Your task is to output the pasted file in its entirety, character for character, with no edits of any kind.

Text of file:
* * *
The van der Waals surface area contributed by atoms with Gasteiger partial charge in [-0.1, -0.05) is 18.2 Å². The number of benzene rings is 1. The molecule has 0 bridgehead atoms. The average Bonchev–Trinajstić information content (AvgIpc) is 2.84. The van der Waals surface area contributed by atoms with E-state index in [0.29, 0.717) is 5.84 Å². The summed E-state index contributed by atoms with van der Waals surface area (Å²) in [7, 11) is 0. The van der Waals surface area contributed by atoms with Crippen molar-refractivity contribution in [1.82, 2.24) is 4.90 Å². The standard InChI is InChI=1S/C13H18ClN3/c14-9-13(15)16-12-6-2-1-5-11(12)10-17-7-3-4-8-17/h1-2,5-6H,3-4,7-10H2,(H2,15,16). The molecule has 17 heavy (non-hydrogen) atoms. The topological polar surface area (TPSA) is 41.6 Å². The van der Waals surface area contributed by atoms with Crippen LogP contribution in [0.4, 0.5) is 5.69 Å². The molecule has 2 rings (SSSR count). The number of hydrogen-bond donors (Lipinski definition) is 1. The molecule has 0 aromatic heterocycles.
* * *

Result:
The van der Waals surface area contributed by atoms with Gasteiger partial charge in [-0.1, -0.05) is 18.2 Å². The number of benzene rings is 1. The molecule has 0 bridgehead atoms. The average Bonchev–Trinajstić information content (AvgIpc) is 2.84. The van der Waals surface area contributed by atoms with E-state index in [0.29, 0.717) is 5.84 Å². The summed E-state index contributed by atoms with van der Waals surface area (Å²) in [7, 11) is 0. The van der Waals surface area contributed by atoms with Crippen molar-refractivity contribution in [1.82, 2.24) is 4.90 Å². The standard InChI is InChI=1S/C13H18ClN3/c14-9-13(15)16-12-6-2-1-5-11(12)10-17-7-3-4-8-17/h1-2,5-6H,3-4,7-10H2,(H2,15,16). The molecule has 17 heavy (non-hydrogen) atoms. The topological polar surface area (TPSA) is 41.6 Å². The van der Waals surface area contributed by atoms with Crippen LogP contribution in [0.4, 0.5) is 5.69 Å². The molecule has 2 rings (SSSR count). The number of hydrogen-bond donors (Lipinski definition) is 1. The molecule has 0 aromatic heterocycles.